The geometric mean transformed photostress recovery time was significantly faster (P = 0.02) in the group with the blue-filtering IOLs (21 ± 3 seconds) than in the group with the nonfiltering IOLs (26 ± 3 seconds), as shown in Figure 8. A similar result was obtained (P = 0.023, for a one-tailed test) when analyzing the raw data using a Student’s t-test (with corrections for unequal variance). Photostress recovery times were analyzed for 100 eyes (50 blue-filtering IOLs and 50 nonfiltering IOLs) of the total cohort of 104 eyes. Data were missing for four eyes due to head movement or blinking during the test. For one additional eye in the blue-filtering IOL group, no photostress recovery time was recorded because the time during which photostress recovery should be recorded had exceeded six minutes without the subject reporting the ability to discern the target. It was suspected that this subject may have had covert retinal pathology that could have affected photostress recovery. Photostress recovery times of up to 407.4 seconds had been observed for the other eyes, so the decision was made to impute the value of 410 seconds into the unrecorded parameter, in order to preserve the information that the photostress recovery time for this eye was long.
The results of the present study are consistent with the conclusion that the filtering of blue light provided by the AcrySof Natural IOLs has distinct effects on visual performance.
Glare disability was statistically different between the group with blue-filtering IOLs and the group with nonfiltering IOLs. The intense light entering the eye from the glare source was scattered forward by the intraocular media, causing a veiling luminance over the visual target. Analogous situations could occur in the real world when a driver is looking into oncoming headlights. By filtering such light, the visibility of a target within an individual’s sight line would be improved, as was demonstrated by the model in this study. This improvement would be directly related to the amount of energy absorbed. As shown in Figure 3, our glare source contained some energy in the 400–450 nm region, where absorbance by the blue-filtering IOLs is higher than absorbance by the nonfiltering IOL (see Figure 1). The extent to which an intraocular filter absorbs the scattering source should determine the degree to which that filter will reduce glare disability. Consistent with this presumed mechanism, past studies that presented stimuli with relatively little short-wave energy to subjects with blue-filtering IOLs have reported minimal effects on glare disability.22 Under more naturalistic conditions (eg, outdoors in the sunlight, which contains more short-wave energy), the effect of a blue-light filter on glare disability could be even more substantial.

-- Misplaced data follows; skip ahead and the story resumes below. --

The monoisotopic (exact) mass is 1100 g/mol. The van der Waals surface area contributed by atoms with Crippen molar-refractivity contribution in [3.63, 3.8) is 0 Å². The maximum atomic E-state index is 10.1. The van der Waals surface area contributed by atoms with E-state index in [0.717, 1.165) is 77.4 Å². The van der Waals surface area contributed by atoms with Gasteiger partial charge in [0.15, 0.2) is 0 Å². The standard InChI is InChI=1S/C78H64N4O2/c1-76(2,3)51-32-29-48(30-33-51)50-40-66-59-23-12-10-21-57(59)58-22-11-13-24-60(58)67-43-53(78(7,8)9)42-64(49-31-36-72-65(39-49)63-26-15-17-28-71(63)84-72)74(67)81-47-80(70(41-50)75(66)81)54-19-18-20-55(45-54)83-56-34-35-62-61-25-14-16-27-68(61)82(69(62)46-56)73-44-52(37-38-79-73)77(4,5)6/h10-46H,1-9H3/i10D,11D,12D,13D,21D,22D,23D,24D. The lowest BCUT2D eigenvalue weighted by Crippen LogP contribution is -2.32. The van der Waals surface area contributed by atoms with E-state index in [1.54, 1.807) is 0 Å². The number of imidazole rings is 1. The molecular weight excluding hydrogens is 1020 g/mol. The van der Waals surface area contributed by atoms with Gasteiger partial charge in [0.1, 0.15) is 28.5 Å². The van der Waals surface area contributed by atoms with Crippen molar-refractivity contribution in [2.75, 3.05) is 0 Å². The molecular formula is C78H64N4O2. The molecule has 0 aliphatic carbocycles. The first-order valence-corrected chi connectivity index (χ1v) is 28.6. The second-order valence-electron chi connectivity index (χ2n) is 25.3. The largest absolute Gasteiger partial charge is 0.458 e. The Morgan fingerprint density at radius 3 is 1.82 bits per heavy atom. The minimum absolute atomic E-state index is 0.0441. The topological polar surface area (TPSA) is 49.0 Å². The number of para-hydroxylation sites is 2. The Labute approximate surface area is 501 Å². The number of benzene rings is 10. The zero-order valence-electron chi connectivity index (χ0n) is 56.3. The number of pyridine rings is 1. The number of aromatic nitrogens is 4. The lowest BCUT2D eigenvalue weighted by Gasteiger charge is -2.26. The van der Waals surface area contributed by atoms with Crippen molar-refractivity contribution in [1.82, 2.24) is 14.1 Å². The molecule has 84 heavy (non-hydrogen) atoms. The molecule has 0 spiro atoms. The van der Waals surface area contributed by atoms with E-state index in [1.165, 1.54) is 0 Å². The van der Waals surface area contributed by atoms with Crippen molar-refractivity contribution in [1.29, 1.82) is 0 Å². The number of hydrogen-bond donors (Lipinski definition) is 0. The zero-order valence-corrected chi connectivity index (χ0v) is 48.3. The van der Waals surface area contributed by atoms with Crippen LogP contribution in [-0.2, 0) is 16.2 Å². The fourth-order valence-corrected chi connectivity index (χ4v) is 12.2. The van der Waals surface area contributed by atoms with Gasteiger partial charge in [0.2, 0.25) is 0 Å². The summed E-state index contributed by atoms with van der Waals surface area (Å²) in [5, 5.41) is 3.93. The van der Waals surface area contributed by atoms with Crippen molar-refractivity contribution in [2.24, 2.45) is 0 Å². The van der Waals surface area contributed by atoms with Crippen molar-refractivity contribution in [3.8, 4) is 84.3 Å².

Using the same xenon light source, we also found a large effect on photostress recovery. On average, visual function was recovered five seconds faster by the eyes with the blue-filtering IOLs than by the eyes with the non-blue-filtering IOLs. The contralateral design of the study was optimal for studying this parameter, as many factors influence the regeneration kinetics of bleached photopigment, eg, age and disease state. Such a difference could be quite significant. For example, recovering visual function five seconds faster translates to 440 feet when driving at 60 miles per hour. This could mean the difference between having an accident or not when impaired by bright oncoming headlights. The fact that we found a stronger effect for photostress recovery compared with glare disability may be due to the intense light levels that were presented in the photostress condition. Even a small amount of short-wave energy is probably significant if the bleaching source is sufficiently intense.
The spectrum of the xenon arc lamp that produced the glare and photostress conditions in this study was applicable as a model both for nighttime driving and for daytime function. Xenon headlights are available for many models of automobiles. Moreover, the spectrum of the xenon arc lamp (see Figure 3) is a good approximation of midday sunlight23 (see Figure 9). Broad-band white light sources, such as the one used in this study, are thus common in everyday life.